People infected with chronic hepatitis C, which puts them at increased risk of liver cancer, may be less likely to develop the disease if they take statins, suggests new research from Taiwan. But U.S. experts quoted in a Reuters Health article on March 21 cautioned that statins can’t prevent cancer and said the study results aren’t reason enough to recommend the use of the cholesterol-lowering drugs only in an effort to prevent liver cancer.
In fact, previous studies have conflicting results about the ability of statins to protect against cancer. And the studies don’t prove cause and effect. Even if people with chronic hepatitis C take statins and have a modest overall reduction in liver cancer, as some nonrandomized, observational studies have shown, that doesn’t mean the statins prevented the liver cancer, experts said. Other factors may play a role.
Researchers from the National Taiwan University College of Public Health in Taipei, Taiwan, used nationwide data there to track about 261,000 people with hepatitis C from 1999 through 2010. During that period, about 13 percent of those people filled a prescription for statins. A total of 28,000 people were diagnosed with liver cancer by 2011, which represents about 1 percent of those with hepatitis C each year. When the researchers accounted for other diseases and age and gender, they found that those who took statins were about half as likely to get liver cancer as those who didn’t take statins.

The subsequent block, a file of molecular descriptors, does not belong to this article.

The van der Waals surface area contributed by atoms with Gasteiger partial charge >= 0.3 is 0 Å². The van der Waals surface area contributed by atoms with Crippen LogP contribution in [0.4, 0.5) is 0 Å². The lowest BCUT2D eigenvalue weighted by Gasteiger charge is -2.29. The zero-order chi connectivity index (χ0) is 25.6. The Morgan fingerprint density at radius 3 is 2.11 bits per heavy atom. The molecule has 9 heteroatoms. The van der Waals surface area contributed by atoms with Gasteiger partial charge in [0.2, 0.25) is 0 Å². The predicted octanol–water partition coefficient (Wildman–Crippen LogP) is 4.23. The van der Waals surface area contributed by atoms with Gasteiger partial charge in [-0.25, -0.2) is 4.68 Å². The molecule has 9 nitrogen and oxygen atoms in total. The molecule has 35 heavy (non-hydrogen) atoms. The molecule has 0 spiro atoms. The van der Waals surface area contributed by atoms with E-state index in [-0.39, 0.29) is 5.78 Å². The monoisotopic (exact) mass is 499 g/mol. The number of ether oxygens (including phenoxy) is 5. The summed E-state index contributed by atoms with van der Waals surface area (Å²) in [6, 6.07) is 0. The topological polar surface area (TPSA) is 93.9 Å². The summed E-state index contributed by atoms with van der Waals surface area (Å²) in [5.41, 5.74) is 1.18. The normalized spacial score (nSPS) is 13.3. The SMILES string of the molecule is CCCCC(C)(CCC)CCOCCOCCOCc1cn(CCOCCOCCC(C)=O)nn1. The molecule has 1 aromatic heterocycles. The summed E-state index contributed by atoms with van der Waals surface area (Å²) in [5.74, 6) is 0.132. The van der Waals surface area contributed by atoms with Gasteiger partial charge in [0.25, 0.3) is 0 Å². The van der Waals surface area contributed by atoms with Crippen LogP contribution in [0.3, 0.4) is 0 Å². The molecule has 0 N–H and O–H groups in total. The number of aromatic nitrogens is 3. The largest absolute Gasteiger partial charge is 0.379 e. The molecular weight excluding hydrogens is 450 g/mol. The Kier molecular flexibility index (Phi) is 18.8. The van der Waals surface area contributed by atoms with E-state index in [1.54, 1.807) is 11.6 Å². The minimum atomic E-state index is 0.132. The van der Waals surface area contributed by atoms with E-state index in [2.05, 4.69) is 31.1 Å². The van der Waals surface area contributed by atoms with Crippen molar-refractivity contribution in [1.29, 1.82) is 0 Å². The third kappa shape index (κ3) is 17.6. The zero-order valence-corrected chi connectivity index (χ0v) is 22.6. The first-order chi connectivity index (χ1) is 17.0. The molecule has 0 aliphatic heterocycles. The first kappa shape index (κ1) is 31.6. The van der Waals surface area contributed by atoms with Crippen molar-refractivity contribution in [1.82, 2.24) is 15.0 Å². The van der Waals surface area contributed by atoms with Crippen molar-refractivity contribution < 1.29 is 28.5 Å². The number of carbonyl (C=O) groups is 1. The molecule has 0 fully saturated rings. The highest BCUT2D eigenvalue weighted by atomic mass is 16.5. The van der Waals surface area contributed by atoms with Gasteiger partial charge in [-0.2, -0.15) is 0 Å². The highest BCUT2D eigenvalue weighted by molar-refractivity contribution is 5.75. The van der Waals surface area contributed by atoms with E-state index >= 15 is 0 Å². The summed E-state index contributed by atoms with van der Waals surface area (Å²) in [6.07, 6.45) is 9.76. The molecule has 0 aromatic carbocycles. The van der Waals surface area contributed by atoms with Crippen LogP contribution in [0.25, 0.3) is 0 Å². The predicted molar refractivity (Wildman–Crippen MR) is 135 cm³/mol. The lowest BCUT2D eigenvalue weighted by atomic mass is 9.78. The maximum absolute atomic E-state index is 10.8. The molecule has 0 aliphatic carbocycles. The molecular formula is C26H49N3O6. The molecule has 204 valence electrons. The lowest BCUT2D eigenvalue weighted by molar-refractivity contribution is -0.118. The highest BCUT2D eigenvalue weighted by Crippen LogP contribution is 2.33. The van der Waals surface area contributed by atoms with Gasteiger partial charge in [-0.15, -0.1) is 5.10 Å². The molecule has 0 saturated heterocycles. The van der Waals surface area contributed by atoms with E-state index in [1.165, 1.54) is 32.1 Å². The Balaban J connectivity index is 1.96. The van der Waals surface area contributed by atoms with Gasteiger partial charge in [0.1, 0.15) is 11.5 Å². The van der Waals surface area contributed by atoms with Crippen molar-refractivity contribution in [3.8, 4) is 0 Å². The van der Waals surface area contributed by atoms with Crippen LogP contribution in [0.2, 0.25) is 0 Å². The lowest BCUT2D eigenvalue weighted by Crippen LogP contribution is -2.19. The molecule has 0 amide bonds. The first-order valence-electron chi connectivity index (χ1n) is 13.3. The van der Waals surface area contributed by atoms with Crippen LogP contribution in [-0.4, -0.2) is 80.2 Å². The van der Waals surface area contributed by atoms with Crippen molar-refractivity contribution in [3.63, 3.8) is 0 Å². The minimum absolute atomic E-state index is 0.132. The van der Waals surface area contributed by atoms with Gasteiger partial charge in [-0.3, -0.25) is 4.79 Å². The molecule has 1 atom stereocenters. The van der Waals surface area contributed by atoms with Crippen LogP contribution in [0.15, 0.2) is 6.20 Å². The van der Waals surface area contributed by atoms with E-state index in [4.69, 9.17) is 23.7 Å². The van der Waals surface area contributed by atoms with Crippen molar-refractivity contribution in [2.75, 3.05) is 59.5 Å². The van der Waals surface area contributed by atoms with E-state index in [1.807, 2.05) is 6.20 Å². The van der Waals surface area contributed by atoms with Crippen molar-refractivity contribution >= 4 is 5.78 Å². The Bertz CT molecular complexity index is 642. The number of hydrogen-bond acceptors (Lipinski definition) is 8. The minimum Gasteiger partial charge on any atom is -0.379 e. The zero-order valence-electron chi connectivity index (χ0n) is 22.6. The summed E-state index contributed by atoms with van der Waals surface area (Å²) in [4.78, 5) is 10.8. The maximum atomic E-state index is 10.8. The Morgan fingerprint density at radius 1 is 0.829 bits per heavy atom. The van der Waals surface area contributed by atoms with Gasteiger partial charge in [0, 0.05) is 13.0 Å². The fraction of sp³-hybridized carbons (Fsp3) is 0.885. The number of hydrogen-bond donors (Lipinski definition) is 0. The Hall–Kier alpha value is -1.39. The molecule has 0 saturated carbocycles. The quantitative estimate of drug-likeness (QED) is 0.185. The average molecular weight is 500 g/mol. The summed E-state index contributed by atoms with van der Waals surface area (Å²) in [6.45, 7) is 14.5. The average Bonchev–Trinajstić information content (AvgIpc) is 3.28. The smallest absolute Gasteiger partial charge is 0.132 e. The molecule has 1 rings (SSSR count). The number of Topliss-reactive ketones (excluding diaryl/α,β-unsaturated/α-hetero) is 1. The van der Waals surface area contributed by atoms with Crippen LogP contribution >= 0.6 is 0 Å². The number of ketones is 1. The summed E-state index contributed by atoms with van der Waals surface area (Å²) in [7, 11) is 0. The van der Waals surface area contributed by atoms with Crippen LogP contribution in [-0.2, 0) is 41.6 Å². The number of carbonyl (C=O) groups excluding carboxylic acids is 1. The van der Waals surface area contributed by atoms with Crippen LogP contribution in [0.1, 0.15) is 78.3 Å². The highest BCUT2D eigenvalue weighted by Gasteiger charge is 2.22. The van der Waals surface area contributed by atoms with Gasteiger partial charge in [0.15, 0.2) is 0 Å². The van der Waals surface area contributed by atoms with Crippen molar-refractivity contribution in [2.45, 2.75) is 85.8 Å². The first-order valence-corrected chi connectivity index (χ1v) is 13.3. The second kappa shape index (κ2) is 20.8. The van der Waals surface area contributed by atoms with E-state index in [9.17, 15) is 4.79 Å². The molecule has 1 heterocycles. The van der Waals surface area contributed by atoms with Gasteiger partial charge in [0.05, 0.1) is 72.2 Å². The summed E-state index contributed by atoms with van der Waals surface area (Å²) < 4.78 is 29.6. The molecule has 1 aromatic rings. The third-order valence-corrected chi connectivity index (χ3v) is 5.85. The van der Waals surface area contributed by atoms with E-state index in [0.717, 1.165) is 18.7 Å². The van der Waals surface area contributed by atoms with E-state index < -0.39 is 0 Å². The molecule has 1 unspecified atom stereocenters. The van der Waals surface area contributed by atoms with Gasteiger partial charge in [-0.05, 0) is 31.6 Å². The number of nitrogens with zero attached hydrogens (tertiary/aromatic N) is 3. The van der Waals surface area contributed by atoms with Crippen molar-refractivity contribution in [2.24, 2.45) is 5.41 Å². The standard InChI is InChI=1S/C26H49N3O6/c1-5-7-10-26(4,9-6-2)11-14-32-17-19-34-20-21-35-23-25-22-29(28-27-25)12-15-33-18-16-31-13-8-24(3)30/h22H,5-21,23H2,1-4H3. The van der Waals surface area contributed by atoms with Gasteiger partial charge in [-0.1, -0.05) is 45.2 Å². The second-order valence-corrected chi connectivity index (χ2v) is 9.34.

The researchers speculated that statins may prevent the hepatitis C virus from replicating, or that statins could slow the growth of cancer cells. But because the researchers only used existing data, they weren’t able to track other health and lifestyle factors, such as weight, smoking and alcohol use, that could affect liver cancer risk. Therefore, the researchers could not prove that statins actually affected cancer risk.
According to the Centers for Disease Control and Prevention, hepatitis C is the most common chronic bloodborne infection in the United States. The Taiwan researchers said that having hepatitis C increases a person's chance of liver cancer up to 20-fold. The National Cancer Institute estimates that 30,600 Americans will be diagnosed with liver cancer in 2013.